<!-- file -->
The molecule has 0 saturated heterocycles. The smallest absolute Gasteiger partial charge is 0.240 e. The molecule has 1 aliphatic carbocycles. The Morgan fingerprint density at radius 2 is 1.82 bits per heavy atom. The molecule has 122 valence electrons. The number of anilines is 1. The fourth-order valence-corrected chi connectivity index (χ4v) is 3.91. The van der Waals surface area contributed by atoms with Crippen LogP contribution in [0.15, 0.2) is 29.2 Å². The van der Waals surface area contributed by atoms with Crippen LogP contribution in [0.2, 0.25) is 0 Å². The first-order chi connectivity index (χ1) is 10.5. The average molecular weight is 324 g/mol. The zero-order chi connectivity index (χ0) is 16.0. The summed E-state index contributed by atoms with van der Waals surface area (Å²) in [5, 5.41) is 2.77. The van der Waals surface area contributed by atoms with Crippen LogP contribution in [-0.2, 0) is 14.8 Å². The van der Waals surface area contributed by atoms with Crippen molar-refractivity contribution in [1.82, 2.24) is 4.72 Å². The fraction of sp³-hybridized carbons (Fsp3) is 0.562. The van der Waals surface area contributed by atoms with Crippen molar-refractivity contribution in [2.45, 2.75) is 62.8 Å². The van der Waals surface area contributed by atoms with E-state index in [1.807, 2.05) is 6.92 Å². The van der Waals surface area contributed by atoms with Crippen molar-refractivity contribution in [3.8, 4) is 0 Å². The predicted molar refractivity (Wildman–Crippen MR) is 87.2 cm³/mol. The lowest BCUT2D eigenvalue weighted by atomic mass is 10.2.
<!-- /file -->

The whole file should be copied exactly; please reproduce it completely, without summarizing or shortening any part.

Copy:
The molecule has 0 saturated heterocycles. The smallest absolute Gasteiger partial charge is 0.240 e. The molecule has 1 aliphatic carbocycles. The Morgan fingerprint density at radius 2 is 1.82 bits per heavy atom. The molecule has 122 valence electrons. The number of anilines is 1. The fourth-order valence-corrected chi connectivity index (χ4v) is 3.91. The van der Waals surface area contributed by atoms with Crippen LogP contribution in [0.15, 0.2) is 29.2 Å². The van der Waals surface area contributed by atoms with Crippen LogP contribution in [0.2, 0.25) is 0 Å². The first-order chi connectivity index (χ1) is 10.5. The average molecular weight is 324 g/mol. The zero-order chi connectivity index (χ0) is 16.0. The summed E-state index contributed by atoms with van der Waals surface area (Å²) in [5, 5.41) is 2.77. The van der Waals surface area contributed by atoms with Crippen LogP contribution in [-0.2, 0) is 14.8 Å². The van der Waals surface area contributed by atoms with Crippen molar-refractivity contribution in [1.82, 2.24) is 4.72 Å². The fraction of sp³-hybridized carbons (Fsp3) is 0.562. The van der Waals surface area contributed by atoms with Crippen molar-refractivity contribution in [2.45, 2.75) is 62.8 Å². The van der Waals surface area contributed by atoms with E-state index in [1.807, 2.05) is 6.92 Å². The van der Waals surface area contributed by atoms with Crippen molar-refractivity contribution in [3.8, 4) is 0 Å². The predicted molar refractivity (Wildman–Crippen MR) is 87.2 cm³/mol. The lowest BCUT2D eigenvalue weighted by atomic mass is 10.2.